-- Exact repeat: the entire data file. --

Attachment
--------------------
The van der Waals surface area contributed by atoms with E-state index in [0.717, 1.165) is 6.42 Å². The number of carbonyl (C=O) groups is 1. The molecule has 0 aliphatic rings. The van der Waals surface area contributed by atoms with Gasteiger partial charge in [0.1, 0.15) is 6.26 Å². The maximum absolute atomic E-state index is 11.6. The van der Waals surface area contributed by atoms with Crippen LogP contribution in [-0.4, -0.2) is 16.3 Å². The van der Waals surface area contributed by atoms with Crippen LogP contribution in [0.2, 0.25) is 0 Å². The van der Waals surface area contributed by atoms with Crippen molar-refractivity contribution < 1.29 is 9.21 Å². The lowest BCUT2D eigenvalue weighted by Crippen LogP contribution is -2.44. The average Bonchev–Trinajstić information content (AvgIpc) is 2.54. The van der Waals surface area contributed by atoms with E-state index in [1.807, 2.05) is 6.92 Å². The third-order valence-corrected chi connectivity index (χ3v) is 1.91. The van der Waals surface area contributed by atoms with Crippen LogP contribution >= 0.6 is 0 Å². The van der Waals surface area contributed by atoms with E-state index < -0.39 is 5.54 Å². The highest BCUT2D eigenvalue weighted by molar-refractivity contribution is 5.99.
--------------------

The van der Waals surface area contributed by atoms with E-state index in [0.717, 1.165) is 6.42 Å². The number of carbonyl (C=O) groups is 1. The molecule has 0 aliphatic rings. The van der Waals surface area contributed by atoms with Gasteiger partial charge in [0.1, 0.15) is 6.26 Å². The maximum absolute atomic E-state index is 11.6. The van der Waals surface area contributed by atoms with Crippen LogP contribution in [-0.4, -0.2) is 16.3 Å². The van der Waals surface area contributed by atoms with Crippen LogP contribution in [0.2, 0.25) is 0 Å². The van der Waals surface area contributed by atoms with Crippen molar-refractivity contribution < 1.29 is 9.21 Å². The lowest BCUT2D eigenvalue weighted by Crippen LogP contribution is -2.44. The average Bonchev–Trinajstić information content (AvgIpc) is 2.54. The van der Waals surface area contributed by atoms with E-state index in [1.807, 2.05) is 6.92 Å². The third-order valence-corrected chi connectivity index (χ3v) is 1.91. The van der Waals surface area contributed by atoms with Crippen LogP contribution >= 0.6 is 0 Å². The van der Waals surface area contributed by atoms with E-state index < -0.39 is 5.54 Å². The highest BCUT2D eigenvalue weighted by molar-refractivity contribution is 5.99.